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Preparing Bellefontaine Cemetery For The Next 100 Years

Who doesn’t love Bellefontaine Cemetery? Bellefontaine’s narrative, a fascinating read, begins:

The story of Bellefontaine Cemetery begins in the early 19th Century when an international movement began to transform burial practice in America. Up until that time, the dead had been buried in churchyards, on family property, or in small vacant lots. As cities flourished, however, the land set aside for the dead grew increasingly valuable. When developers claimed these urban graveyards for the growth of cities, those interred there had to be moved elsewhere.

“The first interment at Bellefontaine took place on April 27, 1850” and the new cemetery was dedicated on May 16, 1850. In those days the main entrance was on the east side, facing an unpaved Broadway.

ABOVE: Entry to Bellefontaine Cemetery off W. Florissant Ave
ABOVE: Bellefontaine's original Broadway entrance, although these gates came later

In my 21+ years in St. Louis I’ve been to Bellefontaine many times, often taking out of town guests on a drive through the winding roads to see some of the notable structures. You’ve probably done the same thing.

ABOVE: Bellefontaine contains many beautiful mausoleum, such as the Wainwright Tomb, click image for more info on this structure

At the Compton Heights Home Tour this year I happened to meet Bellefontaine’s new landscape architect, Earen L. Hummel.

ABOVE: Bellefontaine Cemetery's Director of Landscape Design Earen L. Hummel reviews the master plan

Before I get into Hummel’s role I’d like to review what Bellefontaine is, and isn’t. The quotes below are from Bellefontaine’s FAQ page:

Bellefontaine does not have an owner – it is a non-profit, non-denominational cemetery. Our mission is to provide high quality service to people of all faiths; to preserve and protect the history and stories of our families; to protect and enhance the beauty of our landscape; and to ensure that the cemetery is well-cared for, far into the future.

The cemetery’s large endowment is professionally managed to ensure future financial needs are met:

Bellefontaine is very fortunate to have a large endowment that helps pay for the not insignificant costs of maintaining a 314 acre property that has many buildings and 14 miles of roads. 

While Bellefontaine contains important historical figures such as author William S. Burroughs, architect Theodore Link and brewing magnate Adolphus Busch, most of those interred are just regular folks like you and me.

Bellefontaine buries people of all faiths and walks of life – the cemetery was founded to serve all the citizens of St. Louis. In the mid-1800s, many cemeteries in St. Louis were faith based and buried only members of their congregation or others of the same faith. As the population grew exponentially, cemeteries were filled up. Others were sold to developers, eager for land in the expanding city. City leaders at the time conceived of Bellefontaine as a cemetery for everyone, large enough that it would have land available for the citizens of the city far into the future, and far enough away from the downtown that there would be no demand from developers for its land.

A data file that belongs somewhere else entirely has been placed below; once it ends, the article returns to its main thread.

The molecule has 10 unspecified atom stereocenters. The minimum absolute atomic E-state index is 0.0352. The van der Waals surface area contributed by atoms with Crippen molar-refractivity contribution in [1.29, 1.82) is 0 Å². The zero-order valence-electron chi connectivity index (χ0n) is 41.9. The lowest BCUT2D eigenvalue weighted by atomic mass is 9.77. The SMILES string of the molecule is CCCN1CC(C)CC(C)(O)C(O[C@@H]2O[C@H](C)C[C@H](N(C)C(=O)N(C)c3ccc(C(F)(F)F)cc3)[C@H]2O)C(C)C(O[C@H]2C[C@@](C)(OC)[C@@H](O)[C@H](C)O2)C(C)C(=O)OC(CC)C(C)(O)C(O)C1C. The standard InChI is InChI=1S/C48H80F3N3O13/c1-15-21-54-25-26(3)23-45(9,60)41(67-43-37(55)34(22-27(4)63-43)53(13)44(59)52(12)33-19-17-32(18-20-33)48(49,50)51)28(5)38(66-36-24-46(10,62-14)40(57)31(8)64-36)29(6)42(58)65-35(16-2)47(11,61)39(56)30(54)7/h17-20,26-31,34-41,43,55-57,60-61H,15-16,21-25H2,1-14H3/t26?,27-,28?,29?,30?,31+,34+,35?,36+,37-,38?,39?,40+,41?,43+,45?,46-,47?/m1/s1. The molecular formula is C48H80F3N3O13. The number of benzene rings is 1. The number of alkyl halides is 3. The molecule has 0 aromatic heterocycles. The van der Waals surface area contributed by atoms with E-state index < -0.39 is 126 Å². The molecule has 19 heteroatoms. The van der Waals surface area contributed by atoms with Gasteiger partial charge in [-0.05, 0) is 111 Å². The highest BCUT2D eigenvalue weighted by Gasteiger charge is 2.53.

Note that it said “buries” in present tense — Bellefontaine is far from being full:

Bellefontaine still has over 100 acres of open land, which means that the cemetery will be available for interment for generations to come. In fact, we have so much land that we are planting some of it in prairie and woodland, which is beautiful to look at, and provides habitat for many birds and animals.

Who knew? Personal story, I knew and in the days before my stroke I called Bellefontaine to get plot information after discussing the with a friend about being buried in such a beautiful cemetery. The information came while I was comatose in intensive care.

Hummel gave me a personal tour of the cemetery, including the open spaces.

ABOVE: Some of the space available for burial today

Hummel was part of a consultant team that worked for a year on the master plan for the next 100 years.  After the team finished their work Bellefontaine’s board created a new position and hired Hummel to oversee the implementation of the new plan. It’s an exciting plan too!

More green options will be offered, though they’ve always permitted a simple green burial:

those who wish to minimize their environmental impact (and often reduce their costs too), unlike many cemeteries we do not require outer burial containers, often called vaults, which surround the casket. And if you wish burial in a simple pine coffin or even a shroud, that is fine with us too. We call this “traditional” green burial: it is what our forbearers did for hundreds of years.

Want to be greener yet?

As mentioned above, at Bellefontaine you do not need to be embalmed, have an outer burial container, or even a traditional coffin. Old-fashioned pine, wicker or other bio-degradable materials are perfectly acceptable. This is better for the earth, and can also significantly reduce your costs. We will also soon be offering even “greener” options in our woodland or prairie areas, such as in-ground scattering of cremated remains or burials with simple, natural monumentation.